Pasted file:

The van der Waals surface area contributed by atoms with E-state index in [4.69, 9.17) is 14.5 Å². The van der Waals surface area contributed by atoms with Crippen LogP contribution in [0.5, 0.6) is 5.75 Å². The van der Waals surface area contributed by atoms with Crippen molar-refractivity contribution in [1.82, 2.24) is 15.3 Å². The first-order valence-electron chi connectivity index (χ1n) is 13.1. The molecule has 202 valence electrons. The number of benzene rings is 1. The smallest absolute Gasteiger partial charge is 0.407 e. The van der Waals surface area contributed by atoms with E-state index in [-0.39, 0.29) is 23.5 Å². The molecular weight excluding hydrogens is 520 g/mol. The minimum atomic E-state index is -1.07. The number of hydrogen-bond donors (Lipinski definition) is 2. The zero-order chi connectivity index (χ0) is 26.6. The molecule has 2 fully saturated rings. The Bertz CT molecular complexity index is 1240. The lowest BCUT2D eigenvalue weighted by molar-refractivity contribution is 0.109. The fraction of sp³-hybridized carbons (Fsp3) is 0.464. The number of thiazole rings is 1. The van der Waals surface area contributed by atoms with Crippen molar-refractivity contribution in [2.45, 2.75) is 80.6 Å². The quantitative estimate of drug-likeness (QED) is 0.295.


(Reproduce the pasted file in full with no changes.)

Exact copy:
The van der Waals surface area contributed by atoms with E-state index in [4.69, 9.17) is 14.5 Å². The van der Waals surface area contributed by atoms with Crippen LogP contribution in [0.5, 0.6) is 5.75 Å². The van der Waals surface area contributed by atoms with Crippen molar-refractivity contribution in [1.82, 2.24) is 15.3 Å². The first-order valence-electron chi connectivity index (χ1n) is 13.1. The molecule has 202 valence electrons. The number of benzene rings is 1. The smallest absolute Gasteiger partial charge is 0.407 e. The van der Waals surface area contributed by atoms with E-state index in [-0.39, 0.29) is 23.5 Å². The molecular weight excluding hydrogens is 520 g/mol. The minimum atomic E-state index is -1.07. The number of hydrogen-bond donors (Lipinski definition) is 2. The zero-order chi connectivity index (χ0) is 26.6. The molecule has 2 fully saturated rings. The Bertz CT molecular complexity index is 1240. The lowest BCUT2D eigenvalue weighted by molar-refractivity contribution is 0.109. The fraction of sp³-hybridized carbons (Fsp3) is 0.464. The number of thiazole rings is 1. The van der Waals surface area contributed by atoms with Crippen molar-refractivity contribution in [2.45, 2.75) is 80.6 Å². The quantitative estimate of drug-likeness (QED) is 0.295.